• Learn something new from people that are different from you. Let it widen your horizons and develop you personally.
  • Get to know different people and ask questions. Avoid using stereotypes and recognize and address any unconscious bias you might have.
  • Support any marginalized person or group in their plight to be respected and included.

Closing Prayer

God, people and circumstances are so different that we have trouble fitting them into our thought patterns. You have endowed us with a wide variety of characteristics: origin and skin color, age and gender, ethnicity and cultural tradition, religious, political, and sexual orientation, fears and hopes, dreams, and visions. But all of us have a longing for recognition and security. Deliver us from the blindness that sees only one way for all. Detach us from all shackles of prejudice and indifference. Grant us the spirit of fraternity and solidarity. Take away from all of us the fear that we will lose if we open the borders we have set ourselves. Let us approach each other with respect and freedom and prepare the field of reconciliation so that the fruits of your kingdom can grow in diversity and abundance. Amen! (Prayer for Tolerance)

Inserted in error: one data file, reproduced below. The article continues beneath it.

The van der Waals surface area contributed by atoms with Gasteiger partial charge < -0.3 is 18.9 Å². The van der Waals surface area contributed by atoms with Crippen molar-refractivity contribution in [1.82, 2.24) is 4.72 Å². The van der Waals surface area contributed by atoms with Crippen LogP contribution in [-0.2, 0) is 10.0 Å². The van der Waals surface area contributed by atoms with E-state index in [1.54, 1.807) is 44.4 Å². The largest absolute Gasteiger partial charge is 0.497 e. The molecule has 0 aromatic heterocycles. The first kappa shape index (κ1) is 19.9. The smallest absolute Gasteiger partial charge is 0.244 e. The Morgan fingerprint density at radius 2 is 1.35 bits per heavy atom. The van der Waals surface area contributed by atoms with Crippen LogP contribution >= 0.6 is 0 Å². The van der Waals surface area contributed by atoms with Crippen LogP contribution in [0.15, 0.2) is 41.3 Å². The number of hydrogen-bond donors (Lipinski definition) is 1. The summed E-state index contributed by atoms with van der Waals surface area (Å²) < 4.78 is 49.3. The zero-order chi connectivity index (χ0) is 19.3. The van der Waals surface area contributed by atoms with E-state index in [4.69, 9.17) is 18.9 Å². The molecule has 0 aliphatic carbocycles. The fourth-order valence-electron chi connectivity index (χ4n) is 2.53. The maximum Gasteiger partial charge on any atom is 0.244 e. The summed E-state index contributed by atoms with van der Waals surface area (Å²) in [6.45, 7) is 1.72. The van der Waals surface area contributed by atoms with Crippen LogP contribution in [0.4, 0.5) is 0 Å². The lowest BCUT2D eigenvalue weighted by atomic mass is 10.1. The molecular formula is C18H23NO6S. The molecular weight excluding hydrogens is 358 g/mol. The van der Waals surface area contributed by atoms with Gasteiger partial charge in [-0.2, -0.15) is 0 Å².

Prepared by Sister Maria-Theresia Knippschild, Bavarian Province, for the International Shalom Network

                     Graphic from the Directional Statement, 24th General Chapter. Design: Office for Congregational Communications